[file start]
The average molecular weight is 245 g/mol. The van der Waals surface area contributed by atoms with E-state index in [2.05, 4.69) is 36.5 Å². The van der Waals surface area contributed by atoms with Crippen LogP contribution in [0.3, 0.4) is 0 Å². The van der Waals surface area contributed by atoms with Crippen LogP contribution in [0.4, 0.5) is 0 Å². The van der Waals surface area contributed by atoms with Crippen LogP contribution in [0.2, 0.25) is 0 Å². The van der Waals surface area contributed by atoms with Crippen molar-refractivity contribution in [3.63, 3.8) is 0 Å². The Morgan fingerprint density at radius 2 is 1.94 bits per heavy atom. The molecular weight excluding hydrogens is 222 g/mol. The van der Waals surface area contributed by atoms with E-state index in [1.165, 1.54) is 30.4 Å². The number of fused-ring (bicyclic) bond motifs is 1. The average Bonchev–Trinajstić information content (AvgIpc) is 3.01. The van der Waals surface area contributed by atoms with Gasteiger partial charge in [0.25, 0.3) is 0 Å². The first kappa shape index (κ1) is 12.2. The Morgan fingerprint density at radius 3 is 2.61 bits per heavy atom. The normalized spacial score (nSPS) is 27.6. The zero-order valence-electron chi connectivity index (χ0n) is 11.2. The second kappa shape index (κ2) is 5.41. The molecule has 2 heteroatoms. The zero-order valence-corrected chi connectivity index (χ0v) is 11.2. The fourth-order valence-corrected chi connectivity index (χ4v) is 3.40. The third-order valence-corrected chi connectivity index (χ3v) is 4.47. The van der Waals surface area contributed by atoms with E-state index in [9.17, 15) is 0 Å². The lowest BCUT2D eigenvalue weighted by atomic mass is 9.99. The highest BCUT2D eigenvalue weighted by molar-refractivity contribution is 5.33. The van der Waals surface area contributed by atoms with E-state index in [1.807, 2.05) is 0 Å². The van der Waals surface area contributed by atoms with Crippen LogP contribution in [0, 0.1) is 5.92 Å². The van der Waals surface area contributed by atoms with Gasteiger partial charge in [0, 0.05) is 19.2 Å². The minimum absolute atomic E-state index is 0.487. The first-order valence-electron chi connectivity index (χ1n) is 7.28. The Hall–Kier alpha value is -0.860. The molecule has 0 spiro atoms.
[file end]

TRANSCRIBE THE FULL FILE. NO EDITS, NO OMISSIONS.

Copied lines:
The average molecular weight is 245 g/mol. The van der Waals surface area contributed by atoms with E-state index in [2.05, 4.69) is 36.5 Å². The van der Waals surface area contributed by atoms with Crippen LogP contribution in [0.3, 0.4) is 0 Å². The van der Waals surface area contributed by atoms with Crippen LogP contribution in [0.4, 0.5) is 0 Å². The van der Waals surface area contributed by atoms with Crippen LogP contribution in [0.2, 0.25) is 0 Å². The van der Waals surface area contributed by atoms with Crippen molar-refractivity contribution in [3.63, 3.8) is 0 Å². The Morgan fingerprint density at radius 2 is 1.94 bits per heavy atom. The molecular weight excluding hydrogens is 222 g/mol. The van der Waals surface area contributed by atoms with E-state index in [1.165, 1.54) is 30.4 Å². The number of fused-ring (bicyclic) bond motifs is 1. The average Bonchev–Trinajstić information content (AvgIpc) is 3.01. The van der Waals surface area contributed by atoms with Gasteiger partial charge in [0.25, 0.3) is 0 Å². The first kappa shape index (κ1) is 12.2. The Morgan fingerprint density at radius 3 is 2.61 bits per heavy atom. The normalized spacial score (nSPS) is 27.6. The zero-order valence-electron chi connectivity index (χ0n) is 11.2. The second kappa shape index (κ2) is 5.41. The molecule has 2 heteroatoms. The zero-order valence-corrected chi connectivity index (χ0v) is 11.2. The fourth-order valence-corrected chi connectivity index (χ4v) is 3.40. The third-order valence-corrected chi connectivity index (χ3v) is 4.47. The van der Waals surface area contributed by atoms with E-state index in [9.17, 15) is 0 Å². The lowest BCUT2D eigenvalue weighted by atomic mass is 9.99. The highest BCUT2D eigenvalue weighted by molar-refractivity contribution is 5.33. The van der Waals surface area contributed by atoms with E-state index in [1.807, 2.05) is 0 Å². The van der Waals surface area contributed by atoms with Crippen LogP contribution in [0, 0.1) is 5.92 Å². The van der Waals surface area contributed by atoms with Gasteiger partial charge in [0, 0.05) is 19.2 Å². The minimum absolute atomic E-state index is 0.487. The first-order valence-electron chi connectivity index (χ1n) is 7.28. The Hall–Kier alpha value is -0.860. The molecule has 0 spiro atoms.